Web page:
Back in the real world I used to want to run and hide when people started to talk about joined-up thinking. So I'm wary of saying that in a rare burst of joined-up thinking the tenth issue of Your Heart Out (which you'll be wanting to download for free in the library on your left) referred to its companion site, the London songs project.

The reason for this cross-referencing was to explain how in collating contributions for The London Nobody Sings ... a lot of fun had been had digging out old forgotten records, following up half remembered links, and generally following odd leads. It's a useful discipline actually to approach music from a different perspective. And it's keeping me out of mischief. And it's interesting watching which tracks are getting the most attention. Among the front runners are Bridget St John's I Like To Be With You In The Sun, Weekend's View From Her Room and You're Nicked by Laurel & Hardy. Intriguing.

The quest for London songs has, on a personal level, reignited a dormant passion for the UK's reggae and hip hop traditions. This was reflected in the tenth issue of YHO where a case was put that we undervalue the achievements in these areas, constantly missing opportunities to celebrate classics and innovations. Early on in the process of putting together The London Nobody Sings it became clear the MC or DJ or toasting or chatting cuts made particularly in the early '80s would be a rich source for songs. And to date we've been able to use the aforementioned You're Nicked by Laurel & Hardy, Fare Dodger by Papa Benjie, New Cross Fire by Raymond Naptali & Roy Rankin, Cockney Translation by Smiley Culture, and Shot Gun Wedding by Ranking Ann. And there're more on the way.

A number of these tracks have links to the south London based Fashion label, which had considerable success as a reggae independent in the early/mid '80s, and had real crossover appeal with Smiley Culture. From its ranks another local star would be Asher Senator, whose story is told in an excellent post at the dependable Uncarved blog. One of Asher's early hits, Fast Style Origination, tells the tale of how the UK fast style of chatting developed. And I think I'm right that Fashion's first LP would be a UK vs JA soundclash featuring Asher and Johnny Ringo. There is an argument to be put forward that some of that era's MCs like Smiley, Asher, Tippa Irie, Laurel & Hardy used humour to make some serious points in an almost music hall way. Asher's Talk Like Animal is a brilliant example of this. And if you want to hear some long lost Laurel & Hardy at the BBC then pay a visit to our comrade at Fruitier Than Thou.

While wonderful souls have been busy posting long lost 12"s on YouTube the fact remains this area of musical brilliance is poorly served salvage wise, but some of the Mad Professor related works are being excavated, and there can be little excuse for not investigating Ranking Ann's works. Her A Slice of English Toast is a real favourite and particularly recommended if you're looking for something in a more militant style. We will return to Ranking Ann both in Your Heart Out and at The London Nobody Sings ... So in the meantime here's some wonderful footage of the Saxon Sound System with Papa Levi in action on the mic ...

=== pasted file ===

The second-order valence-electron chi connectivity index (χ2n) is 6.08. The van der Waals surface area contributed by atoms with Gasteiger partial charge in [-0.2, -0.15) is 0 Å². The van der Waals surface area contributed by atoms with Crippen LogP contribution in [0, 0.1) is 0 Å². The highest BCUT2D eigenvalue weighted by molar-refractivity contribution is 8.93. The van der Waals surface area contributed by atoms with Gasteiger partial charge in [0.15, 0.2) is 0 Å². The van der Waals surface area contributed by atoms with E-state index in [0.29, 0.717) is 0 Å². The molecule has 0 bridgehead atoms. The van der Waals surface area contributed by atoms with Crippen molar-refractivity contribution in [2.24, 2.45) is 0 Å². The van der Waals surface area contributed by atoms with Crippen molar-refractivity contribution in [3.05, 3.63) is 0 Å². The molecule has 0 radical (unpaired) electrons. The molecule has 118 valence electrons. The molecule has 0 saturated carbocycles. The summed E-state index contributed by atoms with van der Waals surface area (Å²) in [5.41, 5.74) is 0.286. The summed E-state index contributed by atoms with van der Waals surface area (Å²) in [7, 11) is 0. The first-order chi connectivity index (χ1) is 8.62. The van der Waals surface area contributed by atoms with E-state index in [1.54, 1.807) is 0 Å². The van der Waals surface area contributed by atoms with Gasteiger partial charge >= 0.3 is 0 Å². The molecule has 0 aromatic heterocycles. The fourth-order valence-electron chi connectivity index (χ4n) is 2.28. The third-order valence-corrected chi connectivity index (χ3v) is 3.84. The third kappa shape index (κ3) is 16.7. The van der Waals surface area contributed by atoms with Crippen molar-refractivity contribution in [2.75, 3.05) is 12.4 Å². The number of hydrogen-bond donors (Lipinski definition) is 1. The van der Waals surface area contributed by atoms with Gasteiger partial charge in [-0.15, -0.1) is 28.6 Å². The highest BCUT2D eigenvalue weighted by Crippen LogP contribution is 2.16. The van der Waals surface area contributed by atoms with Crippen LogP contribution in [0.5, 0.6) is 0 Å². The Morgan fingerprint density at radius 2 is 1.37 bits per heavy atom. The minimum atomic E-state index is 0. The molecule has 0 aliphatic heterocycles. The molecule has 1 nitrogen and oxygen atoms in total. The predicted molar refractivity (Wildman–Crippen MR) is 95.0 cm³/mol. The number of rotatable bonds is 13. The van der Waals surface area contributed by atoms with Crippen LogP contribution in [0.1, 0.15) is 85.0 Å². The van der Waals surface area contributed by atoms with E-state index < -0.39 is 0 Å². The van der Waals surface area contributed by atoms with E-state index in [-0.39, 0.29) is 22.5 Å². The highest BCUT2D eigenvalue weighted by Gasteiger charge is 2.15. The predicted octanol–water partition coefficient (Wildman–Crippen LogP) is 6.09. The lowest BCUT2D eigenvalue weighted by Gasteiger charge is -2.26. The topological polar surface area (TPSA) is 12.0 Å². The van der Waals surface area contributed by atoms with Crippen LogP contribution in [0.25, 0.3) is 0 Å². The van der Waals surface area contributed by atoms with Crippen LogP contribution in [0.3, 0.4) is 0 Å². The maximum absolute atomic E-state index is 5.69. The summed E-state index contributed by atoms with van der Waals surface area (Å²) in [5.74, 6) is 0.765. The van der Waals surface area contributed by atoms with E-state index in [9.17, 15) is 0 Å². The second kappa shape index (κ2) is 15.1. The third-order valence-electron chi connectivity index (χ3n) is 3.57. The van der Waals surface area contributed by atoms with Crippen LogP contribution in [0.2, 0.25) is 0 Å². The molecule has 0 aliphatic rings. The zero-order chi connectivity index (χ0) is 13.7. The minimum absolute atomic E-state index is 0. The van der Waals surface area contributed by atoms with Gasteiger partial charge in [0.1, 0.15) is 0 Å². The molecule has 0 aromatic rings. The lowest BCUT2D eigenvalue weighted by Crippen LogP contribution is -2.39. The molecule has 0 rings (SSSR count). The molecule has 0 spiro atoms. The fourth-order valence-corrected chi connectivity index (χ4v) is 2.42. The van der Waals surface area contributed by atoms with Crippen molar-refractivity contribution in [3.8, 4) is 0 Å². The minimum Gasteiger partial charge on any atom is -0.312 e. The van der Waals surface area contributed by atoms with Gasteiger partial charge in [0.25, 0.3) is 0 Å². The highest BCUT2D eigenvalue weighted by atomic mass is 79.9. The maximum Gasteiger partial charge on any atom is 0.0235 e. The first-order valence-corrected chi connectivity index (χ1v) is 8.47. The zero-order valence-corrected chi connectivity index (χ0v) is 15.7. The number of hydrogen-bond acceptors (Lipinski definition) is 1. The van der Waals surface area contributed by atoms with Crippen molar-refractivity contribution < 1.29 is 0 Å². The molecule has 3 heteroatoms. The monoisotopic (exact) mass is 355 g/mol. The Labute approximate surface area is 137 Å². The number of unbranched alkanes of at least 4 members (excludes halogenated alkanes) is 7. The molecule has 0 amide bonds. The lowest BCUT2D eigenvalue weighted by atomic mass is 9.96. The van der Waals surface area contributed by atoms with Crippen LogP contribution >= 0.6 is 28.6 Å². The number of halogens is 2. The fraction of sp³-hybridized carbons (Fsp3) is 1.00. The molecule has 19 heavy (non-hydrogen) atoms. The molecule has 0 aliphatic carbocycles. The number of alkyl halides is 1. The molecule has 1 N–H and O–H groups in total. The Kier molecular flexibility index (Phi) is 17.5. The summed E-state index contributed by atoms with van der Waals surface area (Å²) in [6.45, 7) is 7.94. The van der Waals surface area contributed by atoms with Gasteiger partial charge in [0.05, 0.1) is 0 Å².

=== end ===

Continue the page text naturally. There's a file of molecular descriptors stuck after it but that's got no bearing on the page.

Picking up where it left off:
Tuesday 1 September 2009

Which side are you gonna be on?

There was metaphorically speaking a bit of waving of ye olde stars 'n' stripes going on in the tantalising tenth issue of Your Heart Out, which has become known as Folklore (and can be downloaded for free in the library on the left). So, yeah, we were celebrating some great Americans. Pete Seeger, Helen Merrill, Leadbelly, Jo Stafford, and so on. And Tav Falco. Tav got full honours for introducing us to the Bourgeois Blues, which he mixed in with a bit of Ginsberg's Howl! One thing I like about Tav is that he's not afraid to wear his passions on his sleeve. And it's not all Memphis either. He's a big tango fan. Now I have to confess I'm not that familiar with the world of tango (yet) but one book I do recommend is The Tango Singer by Tomas Eloy Martinez, which is a fantastic story about searching for this elusive singer that sings these lost tango numbers in spectacularly secret locations around Buenos Aires. And talking of Tav and the tango ... fades in slowly as dear John would say so talk among yourselves for the first minute or so.

Another of the great Americans in the tenth issue of YHO was Jonathan Richman, and the case was made for Rock 'n' Roll With The Modern Lovers being the most subversive album ever. Revolutionary in its content. In the context of punk. Kids' songs. Folk and traditional numbers from around the world. Rockin' minimalism. Reggae influences. And a massive instrumental hit. Check that on YouTube and if you're not distracted by egyptian reggaeton (well I was) then you might stumble across the bizarre Top Of The Pops interpretation of the song that is more Carry On Up The Khyber than Wilson, Keppel & Betty's old music hall turn. Spectacularly surreal!

And a third great American mentioned in passing and indeed quoted in the tenth issue was Ian Svenonius. I guess it's de rigeur in these troubled times to carry a copy of Ian's Psychic Soviet in your shirt pocket to whip out and rifle through in search of inspiration. A real all-rounder is Ian. Go on tell me you've seen Ian's interviewing technique and in particular that one where he gabs with Bobby Gillespie. If you've not seen it, go seek! And here's to Bobby by the way. It was he who got me to listen to the Panther Burns. And as for Ian ... well, lest we forget how special the Make-Up was, this is what pop music's all about.